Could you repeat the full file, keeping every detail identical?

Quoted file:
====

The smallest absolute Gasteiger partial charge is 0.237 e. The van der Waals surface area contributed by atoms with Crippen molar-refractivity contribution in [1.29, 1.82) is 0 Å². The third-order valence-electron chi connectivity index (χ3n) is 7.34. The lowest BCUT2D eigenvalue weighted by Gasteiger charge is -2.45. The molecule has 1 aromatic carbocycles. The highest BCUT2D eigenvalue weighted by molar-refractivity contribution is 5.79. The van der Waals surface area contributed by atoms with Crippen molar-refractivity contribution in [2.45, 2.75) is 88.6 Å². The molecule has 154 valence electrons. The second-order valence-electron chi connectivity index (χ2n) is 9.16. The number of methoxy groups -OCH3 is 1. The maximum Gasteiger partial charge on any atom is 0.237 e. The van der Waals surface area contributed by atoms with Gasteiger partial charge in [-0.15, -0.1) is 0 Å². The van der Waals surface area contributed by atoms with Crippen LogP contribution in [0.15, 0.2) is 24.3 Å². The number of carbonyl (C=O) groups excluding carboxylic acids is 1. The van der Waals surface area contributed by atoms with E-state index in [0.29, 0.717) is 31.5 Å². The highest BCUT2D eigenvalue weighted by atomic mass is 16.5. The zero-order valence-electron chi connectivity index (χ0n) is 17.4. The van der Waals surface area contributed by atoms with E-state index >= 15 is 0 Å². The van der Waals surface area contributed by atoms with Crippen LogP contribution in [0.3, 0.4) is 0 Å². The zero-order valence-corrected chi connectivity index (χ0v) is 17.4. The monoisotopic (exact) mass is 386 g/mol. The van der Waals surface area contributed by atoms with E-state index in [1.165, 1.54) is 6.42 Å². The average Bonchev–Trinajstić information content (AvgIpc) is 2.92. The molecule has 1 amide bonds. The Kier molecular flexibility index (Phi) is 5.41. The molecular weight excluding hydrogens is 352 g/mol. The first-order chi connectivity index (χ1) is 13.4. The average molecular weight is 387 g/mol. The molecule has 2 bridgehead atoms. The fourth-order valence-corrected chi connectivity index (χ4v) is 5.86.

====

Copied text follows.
The smallest absolute Gasteiger partial charge is 0.237 e. The van der Waals surface area contributed by atoms with Crippen molar-refractivity contribution in [1.29, 1.82) is 0 Å². The third-order valence-electron chi connectivity index (χ3n) is 7.34. The lowest BCUT2D eigenvalue weighted by Gasteiger charge is -2.45. The molecule has 1 aromatic carbocycles. The highest BCUT2D eigenvalue weighted by molar-refractivity contribution is 5.79. The van der Waals surface area contributed by atoms with Crippen molar-refractivity contribution in [2.45, 2.75) is 88.6 Å². The molecule has 154 valence electrons. The second-order valence-electron chi connectivity index (χ2n) is 9.16. The number of methoxy groups -OCH3 is 1. The maximum Gasteiger partial charge on any atom is 0.237 e. The van der Waals surface area contributed by atoms with Gasteiger partial charge in [-0.15, -0.1) is 0 Å². The van der Waals surface area contributed by atoms with Crippen LogP contribution in [0.15, 0.2) is 24.3 Å². The number of carbonyl (C=O) groups excluding carboxylic acids is 1. The van der Waals surface area contributed by atoms with E-state index in [0.29, 0.717) is 31.5 Å². The highest BCUT2D eigenvalue weighted by atomic mass is 16.5. The zero-order valence-electron chi connectivity index (χ0n) is 17.4. The van der Waals surface area contributed by atoms with E-state index >= 15 is 0 Å². The van der Waals surface area contributed by atoms with Crippen LogP contribution in [0.3, 0.4) is 0 Å². The zero-order valence-corrected chi connectivity index (χ0v) is 17.4. The monoisotopic (exact) mass is 386 g/mol. The van der Waals surface area contributed by atoms with E-state index in [1.165, 1.54) is 6.42 Å². The average Bonchev–Trinajstić information content (AvgIpc) is 2.92. The molecule has 1 amide bonds. The Kier molecular flexibility index (Phi) is 5.41. The molecular weight excluding hydrogens is 352 g/mol. The first-order chi connectivity index (χ1) is 13.4. The average molecular weight is 387 g/mol. The molecule has 2 bridgehead atoms. The fourth-order valence-corrected chi connectivity index (χ4v) is 5.86.